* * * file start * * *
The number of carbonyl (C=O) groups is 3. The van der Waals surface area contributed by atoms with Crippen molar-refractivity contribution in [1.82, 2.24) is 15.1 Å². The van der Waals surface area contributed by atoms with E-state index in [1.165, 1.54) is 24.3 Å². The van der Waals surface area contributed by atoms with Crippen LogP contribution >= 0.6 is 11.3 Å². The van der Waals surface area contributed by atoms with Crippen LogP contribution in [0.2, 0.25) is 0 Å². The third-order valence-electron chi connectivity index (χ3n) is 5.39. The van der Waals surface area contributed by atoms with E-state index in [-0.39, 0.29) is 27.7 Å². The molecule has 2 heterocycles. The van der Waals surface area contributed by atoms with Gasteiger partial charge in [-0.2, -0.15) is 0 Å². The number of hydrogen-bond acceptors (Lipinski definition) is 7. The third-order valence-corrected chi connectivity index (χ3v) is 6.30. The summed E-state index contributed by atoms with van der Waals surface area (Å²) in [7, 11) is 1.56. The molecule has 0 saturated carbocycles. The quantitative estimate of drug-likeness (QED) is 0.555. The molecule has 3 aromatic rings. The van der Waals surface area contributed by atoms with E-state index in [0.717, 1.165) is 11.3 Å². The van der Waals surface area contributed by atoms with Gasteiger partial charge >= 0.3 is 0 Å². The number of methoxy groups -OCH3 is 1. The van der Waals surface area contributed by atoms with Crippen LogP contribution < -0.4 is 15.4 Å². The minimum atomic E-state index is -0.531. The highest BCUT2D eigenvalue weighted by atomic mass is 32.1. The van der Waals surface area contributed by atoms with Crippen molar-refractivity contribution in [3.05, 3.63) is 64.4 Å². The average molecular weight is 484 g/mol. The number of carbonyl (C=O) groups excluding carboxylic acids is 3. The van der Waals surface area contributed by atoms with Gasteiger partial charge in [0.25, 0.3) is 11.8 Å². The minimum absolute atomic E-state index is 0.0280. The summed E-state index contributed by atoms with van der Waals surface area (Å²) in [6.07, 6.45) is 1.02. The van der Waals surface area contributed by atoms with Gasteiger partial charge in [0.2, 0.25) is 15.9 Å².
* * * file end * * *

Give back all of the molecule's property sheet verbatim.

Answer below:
The number of carbonyl (C=O) groups is 3. The van der Waals surface area contributed by atoms with Crippen molar-refractivity contribution in [1.82, 2.24) is 15.1 Å². The van der Waals surface area contributed by atoms with E-state index in [1.165, 1.54) is 24.3 Å². The van der Waals surface area contributed by atoms with Crippen LogP contribution >= 0.6 is 11.3 Å². The van der Waals surface area contributed by atoms with Crippen LogP contribution in [0.2, 0.25) is 0 Å². The third-order valence-electron chi connectivity index (χ3n) is 5.39. The van der Waals surface area contributed by atoms with E-state index in [-0.39, 0.29) is 27.7 Å². The molecule has 2 heterocycles. The van der Waals surface area contributed by atoms with Gasteiger partial charge in [-0.2, -0.15) is 0 Å². The number of hydrogen-bond acceptors (Lipinski definition) is 7. The third-order valence-corrected chi connectivity index (χ3v) is 6.30. The summed E-state index contributed by atoms with van der Waals surface area (Å²) in [7, 11) is 1.56. The molecule has 0 saturated carbocycles. The quantitative estimate of drug-likeness (QED) is 0.555. The molecule has 3 aromatic rings. The van der Waals surface area contributed by atoms with E-state index in [0.717, 1.165) is 11.3 Å². The van der Waals surface area contributed by atoms with Gasteiger partial charge >= 0.3 is 0 Å². The number of methoxy groups -OCH3 is 1. The van der Waals surface area contributed by atoms with Crippen LogP contribution < -0.4 is 15.4 Å². The minimum atomic E-state index is -0.531. The highest BCUT2D eigenvalue weighted by atomic mass is 32.1. The van der Waals surface area contributed by atoms with Crippen molar-refractivity contribution in [3.05, 3.63) is 64.4 Å². The average molecular weight is 484 g/mol. The number of carbonyl (C=O) groups excluding carboxylic acids is 3. The van der Waals surface area contributed by atoms with Gasteiger partial charge in [0.25, 0.3) is 11.8 Å². The minimum absolute atomic E-state index is 0.0280. The summed E-state index contributed by atoms with van der Waals surface area (Å²) in [6.07, 6.45) is 1.02. The van der Waals surface area contributed by atoms with Gasteiger partial charge in [0.2, 0.25) is 15.9 Å².